1st Edition

The Closing of the Auditor’s Mind? How to Reverse the Erosion of Trust, Virtue, and Wisdom in Internal Auditing

By David J. O'Regan Copyright 2025
    232 Pages
    by CRC Press

    232 Pages
    by CRC Press

    In The Closing of the Auditor’s Mind? David J. O’Regan describes internal auditing as an important “binding agent” of social cohesion, for the accountability of individuals and organizations and also at aggregated levels of social trust. However, O’Regan also reveals that internal auditing faces two severe challenges – an external challenge of adaptation and an internal challenge of fundamental reform.


    The adaptation challenge arises from ongoing, paradigmatic shifts in accountability and social trust. The command-and-control, vertical hierarchies of traditional bureaucracies are being replaced in importance by networked, flattened patterns of accountability. The most challenging assurance demands of the modern era are increasingly located in THREE institutional domains - in the inner workings of organizations; in intermediary spaces at organizational boundaries; and in extra-mural locations. Internal auditing continues to cling, barnacle-like, to the inner workings of traditional, bureaucratic structures, and it has little to offer the emerging assurance demands on or beyond institutional boundaries. The reform challenge arises from internal auditing’s prevailing tendency toward a rigid, algorithmic, checklist mindset that suppresses practitioners’ creativity and critical thinking. This trend is increasingly narrowing internal auditing’s intellectual and moral horizons. Under the pressures of these challenges, internal auditing is struggling to fulfil its primary purpose of serving the public interest.


    O'Regan’s powerful book  focuses on:

    • The redistribution of social trust from traditional, hierarchical institutions to diffuse, horizontally distributed networks

    • The perennial validity of the classical virtues as the humane foundation of professional activity

    • The role of creative expertise in promoting professional wisdom


    The Closing of the Auditor’s Mind? is a philosophical audit of a profession on the threshold of crisis. The book presupposes no prior knowledge of philosophy, nor indeed of auditing. Philosophical technicalities are contained in an Appendix, leaving the main text jargon-free. O’Regan provides original and striking perspectives on the malaise of modern internal auditing, and he proposes radical remedies. This captivating and well-informed book is a must-read for all who are concerned with our collective socio-economic and political wellbeing.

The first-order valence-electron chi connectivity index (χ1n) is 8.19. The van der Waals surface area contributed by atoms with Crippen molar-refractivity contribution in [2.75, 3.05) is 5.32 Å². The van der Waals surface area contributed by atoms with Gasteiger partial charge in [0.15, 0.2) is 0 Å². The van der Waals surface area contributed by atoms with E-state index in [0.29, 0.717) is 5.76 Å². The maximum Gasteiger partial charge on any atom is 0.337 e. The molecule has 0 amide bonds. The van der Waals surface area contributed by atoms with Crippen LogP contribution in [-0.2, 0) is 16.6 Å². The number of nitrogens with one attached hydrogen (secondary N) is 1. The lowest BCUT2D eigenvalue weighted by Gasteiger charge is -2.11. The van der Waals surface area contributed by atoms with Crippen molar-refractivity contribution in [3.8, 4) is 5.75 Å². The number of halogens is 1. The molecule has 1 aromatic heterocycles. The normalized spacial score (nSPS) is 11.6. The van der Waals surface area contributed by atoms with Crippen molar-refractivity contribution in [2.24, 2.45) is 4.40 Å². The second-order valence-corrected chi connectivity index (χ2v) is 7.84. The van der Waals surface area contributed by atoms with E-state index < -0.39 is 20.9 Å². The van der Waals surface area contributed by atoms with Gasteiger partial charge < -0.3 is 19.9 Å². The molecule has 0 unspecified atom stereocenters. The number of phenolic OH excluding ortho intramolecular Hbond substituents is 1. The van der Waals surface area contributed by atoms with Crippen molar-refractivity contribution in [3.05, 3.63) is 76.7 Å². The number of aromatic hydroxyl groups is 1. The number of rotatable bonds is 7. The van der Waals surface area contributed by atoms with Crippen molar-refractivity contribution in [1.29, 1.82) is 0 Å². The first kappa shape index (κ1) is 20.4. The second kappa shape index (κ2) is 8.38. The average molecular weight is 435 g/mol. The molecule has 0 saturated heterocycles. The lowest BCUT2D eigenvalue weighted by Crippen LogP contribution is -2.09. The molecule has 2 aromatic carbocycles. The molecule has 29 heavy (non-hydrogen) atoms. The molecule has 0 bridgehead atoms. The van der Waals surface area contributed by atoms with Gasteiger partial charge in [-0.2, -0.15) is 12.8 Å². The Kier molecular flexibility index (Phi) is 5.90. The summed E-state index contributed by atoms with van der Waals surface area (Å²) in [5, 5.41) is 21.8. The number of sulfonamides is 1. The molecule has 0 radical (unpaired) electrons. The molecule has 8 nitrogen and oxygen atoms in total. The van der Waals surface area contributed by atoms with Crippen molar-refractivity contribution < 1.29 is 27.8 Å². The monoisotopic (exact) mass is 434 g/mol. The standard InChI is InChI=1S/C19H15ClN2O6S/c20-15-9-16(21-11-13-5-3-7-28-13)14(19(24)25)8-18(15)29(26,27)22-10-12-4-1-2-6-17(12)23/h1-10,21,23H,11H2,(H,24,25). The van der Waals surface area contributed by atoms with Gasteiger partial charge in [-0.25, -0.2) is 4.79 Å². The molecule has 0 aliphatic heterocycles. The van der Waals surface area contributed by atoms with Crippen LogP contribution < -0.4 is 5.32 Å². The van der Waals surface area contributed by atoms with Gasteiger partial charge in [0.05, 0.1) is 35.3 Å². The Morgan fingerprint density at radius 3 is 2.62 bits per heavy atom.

Preface. A Note on Methodology. Acknowledgements. Abbreviations. Glossary. 1 Introduction. 2 The marginalization of internal auditing in a post-bureaucratic age. 3 Social trust and the audit society. 4 The corrosion of professional virtue in internal auditing. 5 Numbers, wisdom, and internal auditing follies. 6 Toward a renaissance of internal auditing? 7 Concluding thoughts. Appendix A – Philosophical notes. Appendix B – Aphoristic wisdom. References. Index.


    David J. O’Regan has authored nine books on auditing and related themes. His interests include the application of Aristotelian logic to the auditing process, and he is the author of the Auditor’s Companion: Concepts and Terms from A to Z (Georgetown University Press, 2024). He earned a doctorate in accounting and finance from the University of Liverpool and is a Fellow of the Institute of Chartered Accountants in England and Wales. His auditing experience covers more than three decades, spanning the private, public, and academic sectors. He commenced his career in the United Kingdom with Price Waterhouse, a forerunner firm to today’s PricewaterhouseCoopers, and subsequently worked in industry before heading the internal audit function at Oxford University Press. He then entered public service in the United Nations system, initially at the Organisation for the Prohibition of Chemical Weapons in The Hague, Netherlands. From 2009 he has served as Auditor General to the Pan American Health Organization in Washington D.C.